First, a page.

Note: while I breezily stated above that “establishing WIP limits might be a great place to start,” I realize that in reality, this can be quite difficult for many reasons. Cultures which encourage us to be busy all the time. Pressure to say “yes.” Workplace politics and imbalances of power. The list goes on and on. Despite a plethora of research, data, and case studies showing that limiting WIP improves the flow of value… this is still a tricky one for many teams and organizations. I don’t have a pithy blog-worthy solution for you, but if you want to talk about it – please reach out! 💚

Another easy technique to get started with actively managing items in a workflow is to look at the age of each in-progress work item. The longer something lingers, the more risk it carries…. After all, stuff happens. The longer a work item is in your workflow, the higher the chances that something derails it. The more an item ages, the more likely that the anticipated value might no longer hit the mark in the way we had initially hoped. The older an item, the longer we’re prolonging that vital feedback loop that helps us know if we’re on the right track. So, by simply being aware of work item age – you might be able to make better decisions on an ongoing, real-time basis about where to focus your efforts to maintain a healthy flow of value.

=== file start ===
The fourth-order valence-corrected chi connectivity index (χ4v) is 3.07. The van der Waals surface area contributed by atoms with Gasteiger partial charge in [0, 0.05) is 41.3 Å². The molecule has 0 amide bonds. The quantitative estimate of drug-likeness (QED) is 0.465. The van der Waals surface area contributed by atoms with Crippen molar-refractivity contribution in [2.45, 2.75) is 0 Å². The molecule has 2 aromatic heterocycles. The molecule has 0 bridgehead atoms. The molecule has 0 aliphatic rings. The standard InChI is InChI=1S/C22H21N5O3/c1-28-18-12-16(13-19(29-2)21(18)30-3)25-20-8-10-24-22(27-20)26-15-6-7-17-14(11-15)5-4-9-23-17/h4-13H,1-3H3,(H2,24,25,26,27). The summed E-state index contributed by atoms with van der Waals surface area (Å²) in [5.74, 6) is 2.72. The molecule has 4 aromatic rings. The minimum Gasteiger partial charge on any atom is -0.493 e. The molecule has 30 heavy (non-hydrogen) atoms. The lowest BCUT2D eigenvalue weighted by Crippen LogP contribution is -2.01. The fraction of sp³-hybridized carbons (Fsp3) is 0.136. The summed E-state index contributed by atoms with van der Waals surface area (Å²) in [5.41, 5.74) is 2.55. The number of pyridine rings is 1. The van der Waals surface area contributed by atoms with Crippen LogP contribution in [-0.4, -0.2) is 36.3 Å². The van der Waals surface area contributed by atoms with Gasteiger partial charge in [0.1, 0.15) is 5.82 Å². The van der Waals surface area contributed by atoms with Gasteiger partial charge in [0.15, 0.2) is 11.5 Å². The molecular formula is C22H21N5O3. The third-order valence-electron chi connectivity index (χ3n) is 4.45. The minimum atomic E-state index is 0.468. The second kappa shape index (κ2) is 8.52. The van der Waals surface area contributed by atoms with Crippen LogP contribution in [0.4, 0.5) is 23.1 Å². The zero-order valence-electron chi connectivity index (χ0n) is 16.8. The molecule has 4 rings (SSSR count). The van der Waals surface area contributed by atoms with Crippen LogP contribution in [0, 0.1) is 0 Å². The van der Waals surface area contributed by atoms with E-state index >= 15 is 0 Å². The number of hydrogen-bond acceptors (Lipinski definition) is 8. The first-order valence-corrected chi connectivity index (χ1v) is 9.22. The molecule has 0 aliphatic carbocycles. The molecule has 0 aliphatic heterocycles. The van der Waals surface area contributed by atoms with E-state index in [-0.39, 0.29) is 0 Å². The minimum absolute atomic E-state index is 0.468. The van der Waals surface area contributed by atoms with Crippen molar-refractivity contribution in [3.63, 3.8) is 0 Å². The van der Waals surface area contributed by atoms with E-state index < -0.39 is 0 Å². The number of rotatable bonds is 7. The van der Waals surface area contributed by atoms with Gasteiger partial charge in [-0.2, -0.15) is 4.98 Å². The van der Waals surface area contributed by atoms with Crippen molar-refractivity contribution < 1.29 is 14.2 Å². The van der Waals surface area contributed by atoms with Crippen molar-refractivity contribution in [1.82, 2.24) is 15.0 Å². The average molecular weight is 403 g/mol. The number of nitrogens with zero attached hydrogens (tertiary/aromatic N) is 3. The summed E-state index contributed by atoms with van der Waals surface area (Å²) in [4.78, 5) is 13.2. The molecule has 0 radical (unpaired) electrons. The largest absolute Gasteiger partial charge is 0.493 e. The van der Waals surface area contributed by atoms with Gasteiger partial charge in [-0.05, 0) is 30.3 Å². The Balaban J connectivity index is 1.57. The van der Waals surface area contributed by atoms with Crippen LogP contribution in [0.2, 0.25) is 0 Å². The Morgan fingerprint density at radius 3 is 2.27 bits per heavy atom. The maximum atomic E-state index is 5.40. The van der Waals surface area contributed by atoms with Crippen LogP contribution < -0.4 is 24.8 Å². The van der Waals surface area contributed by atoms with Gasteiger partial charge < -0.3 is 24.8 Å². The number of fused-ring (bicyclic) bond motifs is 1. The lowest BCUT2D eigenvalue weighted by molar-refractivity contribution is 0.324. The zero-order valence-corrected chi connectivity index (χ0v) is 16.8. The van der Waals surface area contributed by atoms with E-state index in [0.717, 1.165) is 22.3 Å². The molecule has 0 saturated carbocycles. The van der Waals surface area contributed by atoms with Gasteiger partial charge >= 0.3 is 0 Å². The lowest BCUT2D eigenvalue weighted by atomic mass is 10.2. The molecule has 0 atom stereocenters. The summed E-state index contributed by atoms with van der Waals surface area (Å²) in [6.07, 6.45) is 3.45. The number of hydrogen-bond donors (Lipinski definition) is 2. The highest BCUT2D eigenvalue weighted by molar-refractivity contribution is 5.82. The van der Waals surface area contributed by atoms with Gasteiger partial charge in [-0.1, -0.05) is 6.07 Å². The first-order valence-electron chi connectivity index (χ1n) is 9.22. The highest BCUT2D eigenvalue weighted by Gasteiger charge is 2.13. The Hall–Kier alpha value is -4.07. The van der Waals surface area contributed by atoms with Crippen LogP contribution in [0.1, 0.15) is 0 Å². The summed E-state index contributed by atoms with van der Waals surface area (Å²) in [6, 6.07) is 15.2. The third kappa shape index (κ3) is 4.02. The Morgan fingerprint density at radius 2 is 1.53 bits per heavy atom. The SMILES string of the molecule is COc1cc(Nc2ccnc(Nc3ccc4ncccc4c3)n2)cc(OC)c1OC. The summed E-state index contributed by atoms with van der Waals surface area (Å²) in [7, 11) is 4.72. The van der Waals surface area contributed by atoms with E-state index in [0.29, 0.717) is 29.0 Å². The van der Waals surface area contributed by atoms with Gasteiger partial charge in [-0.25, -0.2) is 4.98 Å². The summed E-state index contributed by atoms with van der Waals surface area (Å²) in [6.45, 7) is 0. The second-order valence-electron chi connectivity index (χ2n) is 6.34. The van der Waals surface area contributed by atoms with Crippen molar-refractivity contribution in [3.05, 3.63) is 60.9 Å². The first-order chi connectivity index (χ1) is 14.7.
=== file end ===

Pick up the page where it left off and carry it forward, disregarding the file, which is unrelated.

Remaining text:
Watch your work item age... don't let your work die on the vine!

Actively managing work-in-progress can help you increase awareness, responsiveness, and effectiveness. Actively managing items in a workflow is certainly an ‘evergreen’ Kanban practice with some easy entry points, but countless creative ways to grow and improve. Lots to love!

Improving a workflow